Herbert Hoover famously insisted that jobless man had taken to selling apples on the street because they’d decided it was a good career move, but Damon Runyon and Robert Riskin saw this burgeoning industry for what it was. In Frank Capra’s Lady for a Day (September 1933), written by the pair, May Robson plays Apple Annie (above), a downtrodden old woman who lives in a barely-lit flop house, drinks too much and sells fruit out of a basket to survive – at least until her daughter comes to stay, and she turns to benevolent gangster Warren William to help put up a front.
Capra's torn-from-the-headlines American Madness (August 1932) had been confrontational rather than whimsical, depicting a liberal bank president (Walter Huston, more of whom later!) who stands up for the little guy against corporate greed, only for a robbery – shot in eerie Expressionist style – to force a run on the bank (foreshadowing Capra's It’s a Wonderful Life), and his marriage to head for the rocks. It suffers slightly from a familiar problem with Riskin’s work: he sees himself as a liberal, but views ordinary people as stupid and easily manipulated, but it has a progressive view of both capitalism and convicts, and argues passionately that when financial institutions put profit before people, everything goes wrong.
Top: American Madness; bottom: Gold Diggers of 1933
Two brilliant ensemble dramas, spearheaded by Warren William as a rascally, amoral businessman, warned of the dangers of rapacious and unforgiving capitalism, if having rather too much fun doing it. In both Skyscraper Souls (July 1932) and Employees’ Entrance (January 1933), William relentlessly pursued virgins, lied as easily as breathing, and delighted in destroying his business rivals, as a sort of Jordan Belfort of the Hoover era. Proper radical heroes were a fixture throughout the decade, though: the near-mythic screwball comedy My Man Godfrey (1936) discovered its hero down and out in a Hooverville, before moving into a mansion to put a spoilt family in their place.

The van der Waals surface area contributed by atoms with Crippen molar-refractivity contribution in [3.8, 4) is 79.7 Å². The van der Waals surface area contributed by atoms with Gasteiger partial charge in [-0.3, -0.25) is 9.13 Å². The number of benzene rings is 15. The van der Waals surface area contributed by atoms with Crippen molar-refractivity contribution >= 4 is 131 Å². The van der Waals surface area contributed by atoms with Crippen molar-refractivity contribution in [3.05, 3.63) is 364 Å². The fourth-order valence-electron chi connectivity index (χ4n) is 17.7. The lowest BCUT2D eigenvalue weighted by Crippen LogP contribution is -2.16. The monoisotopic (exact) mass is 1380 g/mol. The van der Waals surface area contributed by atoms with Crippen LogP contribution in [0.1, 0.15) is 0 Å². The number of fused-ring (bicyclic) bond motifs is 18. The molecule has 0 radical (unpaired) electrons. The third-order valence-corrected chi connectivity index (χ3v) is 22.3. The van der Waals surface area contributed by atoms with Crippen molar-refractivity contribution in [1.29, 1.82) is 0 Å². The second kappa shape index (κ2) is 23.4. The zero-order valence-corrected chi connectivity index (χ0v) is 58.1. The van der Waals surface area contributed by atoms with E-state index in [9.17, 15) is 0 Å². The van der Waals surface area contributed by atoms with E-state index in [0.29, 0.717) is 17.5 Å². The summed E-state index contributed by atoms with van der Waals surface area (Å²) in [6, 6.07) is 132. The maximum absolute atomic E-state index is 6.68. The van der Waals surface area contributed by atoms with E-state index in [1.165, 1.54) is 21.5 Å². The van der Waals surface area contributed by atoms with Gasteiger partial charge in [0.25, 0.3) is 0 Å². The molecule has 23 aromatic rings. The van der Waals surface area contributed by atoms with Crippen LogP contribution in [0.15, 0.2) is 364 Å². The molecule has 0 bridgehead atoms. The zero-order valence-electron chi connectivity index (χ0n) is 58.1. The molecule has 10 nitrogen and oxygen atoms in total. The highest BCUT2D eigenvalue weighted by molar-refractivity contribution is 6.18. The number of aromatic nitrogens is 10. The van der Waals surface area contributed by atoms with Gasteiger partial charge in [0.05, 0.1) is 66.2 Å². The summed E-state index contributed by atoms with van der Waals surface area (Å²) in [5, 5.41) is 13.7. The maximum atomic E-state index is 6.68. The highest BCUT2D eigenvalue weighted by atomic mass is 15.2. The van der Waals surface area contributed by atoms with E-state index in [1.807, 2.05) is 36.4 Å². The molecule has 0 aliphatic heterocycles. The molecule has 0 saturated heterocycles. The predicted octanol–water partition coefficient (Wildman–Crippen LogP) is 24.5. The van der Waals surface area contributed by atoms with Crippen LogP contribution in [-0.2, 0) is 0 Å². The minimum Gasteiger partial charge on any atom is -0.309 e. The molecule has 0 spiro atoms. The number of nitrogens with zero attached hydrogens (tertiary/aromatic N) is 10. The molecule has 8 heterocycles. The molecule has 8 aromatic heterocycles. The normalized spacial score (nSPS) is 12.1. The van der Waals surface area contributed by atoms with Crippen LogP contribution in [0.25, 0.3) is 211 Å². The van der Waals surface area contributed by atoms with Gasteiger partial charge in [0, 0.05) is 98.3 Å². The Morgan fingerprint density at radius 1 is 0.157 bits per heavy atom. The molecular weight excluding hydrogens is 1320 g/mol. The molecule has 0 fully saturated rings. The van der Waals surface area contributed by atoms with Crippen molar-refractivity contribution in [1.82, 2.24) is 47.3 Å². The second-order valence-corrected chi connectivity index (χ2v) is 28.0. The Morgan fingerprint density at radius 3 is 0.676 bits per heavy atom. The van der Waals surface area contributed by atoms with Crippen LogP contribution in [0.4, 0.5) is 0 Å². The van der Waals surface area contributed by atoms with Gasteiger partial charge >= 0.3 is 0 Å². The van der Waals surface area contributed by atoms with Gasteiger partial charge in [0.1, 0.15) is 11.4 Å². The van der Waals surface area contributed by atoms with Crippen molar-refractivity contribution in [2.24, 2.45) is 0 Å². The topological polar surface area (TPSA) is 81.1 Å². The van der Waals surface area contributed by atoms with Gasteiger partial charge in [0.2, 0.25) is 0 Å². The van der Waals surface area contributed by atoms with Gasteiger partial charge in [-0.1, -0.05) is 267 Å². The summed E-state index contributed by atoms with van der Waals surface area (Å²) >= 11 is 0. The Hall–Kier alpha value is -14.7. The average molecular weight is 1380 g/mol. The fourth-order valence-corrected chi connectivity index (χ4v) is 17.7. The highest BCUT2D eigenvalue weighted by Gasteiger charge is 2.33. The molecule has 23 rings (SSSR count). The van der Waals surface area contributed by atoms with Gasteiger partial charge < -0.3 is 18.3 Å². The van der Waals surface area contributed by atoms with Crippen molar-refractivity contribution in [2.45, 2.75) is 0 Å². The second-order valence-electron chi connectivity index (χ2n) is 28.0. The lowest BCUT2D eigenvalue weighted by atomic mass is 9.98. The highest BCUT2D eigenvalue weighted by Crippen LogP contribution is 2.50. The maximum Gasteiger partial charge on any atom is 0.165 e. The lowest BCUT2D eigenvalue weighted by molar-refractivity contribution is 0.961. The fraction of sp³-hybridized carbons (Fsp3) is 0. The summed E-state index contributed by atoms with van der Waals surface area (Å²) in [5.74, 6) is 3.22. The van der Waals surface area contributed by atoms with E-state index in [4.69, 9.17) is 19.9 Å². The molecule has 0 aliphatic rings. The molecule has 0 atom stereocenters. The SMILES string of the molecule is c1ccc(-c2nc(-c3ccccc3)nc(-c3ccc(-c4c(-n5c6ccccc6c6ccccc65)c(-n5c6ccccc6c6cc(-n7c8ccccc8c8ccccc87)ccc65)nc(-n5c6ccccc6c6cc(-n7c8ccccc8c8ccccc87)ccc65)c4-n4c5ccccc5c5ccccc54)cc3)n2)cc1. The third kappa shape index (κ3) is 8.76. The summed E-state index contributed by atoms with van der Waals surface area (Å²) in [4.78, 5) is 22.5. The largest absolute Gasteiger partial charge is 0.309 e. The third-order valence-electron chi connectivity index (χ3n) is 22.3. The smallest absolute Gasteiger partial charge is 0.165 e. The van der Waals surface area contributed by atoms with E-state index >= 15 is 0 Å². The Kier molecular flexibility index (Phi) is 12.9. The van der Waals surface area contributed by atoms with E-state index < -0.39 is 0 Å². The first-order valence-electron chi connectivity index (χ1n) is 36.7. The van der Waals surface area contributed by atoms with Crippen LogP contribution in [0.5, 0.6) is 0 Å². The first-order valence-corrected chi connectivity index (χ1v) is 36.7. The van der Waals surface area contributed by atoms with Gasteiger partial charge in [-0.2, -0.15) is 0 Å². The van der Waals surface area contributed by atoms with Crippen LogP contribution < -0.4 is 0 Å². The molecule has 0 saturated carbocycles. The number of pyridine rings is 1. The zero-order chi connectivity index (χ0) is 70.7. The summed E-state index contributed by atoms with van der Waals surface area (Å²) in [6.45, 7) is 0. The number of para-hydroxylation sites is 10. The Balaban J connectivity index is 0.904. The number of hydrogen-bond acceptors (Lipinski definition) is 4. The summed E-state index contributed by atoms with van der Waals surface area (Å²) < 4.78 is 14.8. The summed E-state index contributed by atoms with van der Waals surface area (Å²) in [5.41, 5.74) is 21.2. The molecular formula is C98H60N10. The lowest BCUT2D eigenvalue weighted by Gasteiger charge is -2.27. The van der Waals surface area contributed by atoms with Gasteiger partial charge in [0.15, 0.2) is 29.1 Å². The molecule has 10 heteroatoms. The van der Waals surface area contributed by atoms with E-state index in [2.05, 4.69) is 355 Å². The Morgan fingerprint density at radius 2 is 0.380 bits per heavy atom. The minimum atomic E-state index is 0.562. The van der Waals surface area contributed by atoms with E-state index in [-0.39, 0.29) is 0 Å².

The 'urgent populism' of Heroes for Sale.
Heroes for Sale (June 1933), one of the most fiercely politicised films of the era, used its hero as an emblem of the Lost Generation. Tom Morris (Richard Barthelmess) misses out on war hero status, gets hooked on prescription morphine, loses his job to his own invention, is jailed for trying to stop a riot, and then gets tagged as a Red and run out of town. Its treatment of communism is pathetically shallow and trivial, but its sequences of drug addiction were the most harrowing put on screen until The Man with the Golden Arm in 1955, while the scenes of broken-down tramps squatting on parkland, eating anything they can lay their hands on, are as valuable and resonant as any depictions during this era.
Heroes for Sale referenced one of the defining photographs of the day (by WPA photographer John E. Allen) in this gut-punch of a sequence.
A less impressive addiction drama was The Wet Parade (March, 1932), a fundamentally confused treatise on Prohibition, though it works as an insightful picture of the national debate around this crucial issue, which threatened to define Roosevelt's first campaign, if not as a movie.
"This depression is so bad I want to have an affair with a murderous gorilla."
The most vivid depictions of the Depression are in two unlikely films: the groundbreaking monster movie, King Kong (March 1933) – in which penniless orphan Fay Wray is first glimpsed stealing food in a bid to not starve to death on the streets of New York, and agrees to the ill-fated trip out of desperation – and an apparently innocuous Busby Berkeley musical, Gold Diggers of 1933 (May 1933). I’ve written at length about how original, ambitious and jaw-droppingly daring its closing number is, but it’s worth restating. For most of its running time, Gold Diggers of 1933 is a standard crowd-pleaser. Though its first half has numerous wry references to poverty, it is primarily a light-hearted musical about having the chutzpah to ride out the Depression (Warner’s key leading men of the period. – William Powell, Lee Tracy and James Cagney – all played ‘go getters’ using their wiles to stay afloat in this crumbling world). And then: